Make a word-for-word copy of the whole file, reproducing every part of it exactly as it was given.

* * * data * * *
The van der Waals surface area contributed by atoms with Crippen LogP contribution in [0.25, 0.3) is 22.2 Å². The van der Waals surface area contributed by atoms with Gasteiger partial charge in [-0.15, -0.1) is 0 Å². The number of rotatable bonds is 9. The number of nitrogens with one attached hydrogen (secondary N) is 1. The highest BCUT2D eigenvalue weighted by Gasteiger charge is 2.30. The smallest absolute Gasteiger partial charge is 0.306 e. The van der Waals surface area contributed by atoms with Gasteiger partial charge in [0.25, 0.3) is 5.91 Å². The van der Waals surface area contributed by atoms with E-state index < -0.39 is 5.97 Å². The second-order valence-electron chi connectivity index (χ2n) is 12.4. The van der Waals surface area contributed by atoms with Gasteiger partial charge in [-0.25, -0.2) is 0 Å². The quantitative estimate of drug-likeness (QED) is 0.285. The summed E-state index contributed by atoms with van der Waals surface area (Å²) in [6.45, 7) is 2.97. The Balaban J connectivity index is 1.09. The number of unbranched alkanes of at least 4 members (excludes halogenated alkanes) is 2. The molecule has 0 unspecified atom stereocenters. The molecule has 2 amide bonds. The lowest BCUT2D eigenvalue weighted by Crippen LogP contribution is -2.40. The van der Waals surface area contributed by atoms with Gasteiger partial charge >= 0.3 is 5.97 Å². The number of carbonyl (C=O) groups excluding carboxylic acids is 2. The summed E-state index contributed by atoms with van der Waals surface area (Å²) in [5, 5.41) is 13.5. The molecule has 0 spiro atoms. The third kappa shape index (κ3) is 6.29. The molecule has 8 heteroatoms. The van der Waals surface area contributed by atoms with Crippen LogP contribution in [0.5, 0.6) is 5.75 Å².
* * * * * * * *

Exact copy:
The van der Waals surface area contributed by atoms with Crippen LogP contribution in [0.25, 0.3) is 22.2 Å². The van der Waals surface area contributed by atoms with Gasteiger partial charge in [-0.15, -0.1) is 0 Å². The number of rotatable bonds is 9. The number of nitrogens with one attached hydrogen (secondary N) is 1. The highest BCUT2D eigenvalue weighted by Gasteiger charge is 2.30. The smallest absolute Gasteiger partial charge is 0.306 e. The van der Waals surface area contributed by atoms with Gasteiger partial charge in [0.25, 0.3) is 5.91 Å². The van der Waals surface area contributed by atoms with E-state index < -0.39 is 5.97 Å². The second-order valence-electron chi connectivity index (χ2n) is 12.4. The van der Waals surface area contributed by atoms with Gasteiger partial charge in [-0.25, -0.2) is 0 Å². The quantitative estimate of drug-likeness (QED) is 0.285. The summed E-state index contributed by atoms with van der Waals surface area (Å²) in [6.45, 7) is 2.97. The Balaban J connectivity index is 1.09. The number of unbranched alkanes of at least 4 members (excludes halogenated alkanes) is 2. The molecule has 0 unspecified atom stereocenters. The molecule has 2 amide bonds. The lowest BCUT2D eigenvalue weighted by Crippen LogP contribution is -2.40. The van der Waals surface area contributed by atoms with Gasteiger partial charge >= 0.3 is 5.97 Å². The number of carbonyl (C=O) groups excluding carboxylic acids is 2. The summed E-state index contributed by atoms with van der Waals surface area (Å²) in [5, 5.41) is 13.5. The molecule has 0 spiro atoms. The third kappa shape index (κ3) is 6.29. The molecule has 8 heteroatoms. The van der Waals surface area contributed by atoms with Crippen LogP contribution in [0.5, 0.6) is 5.75 Å².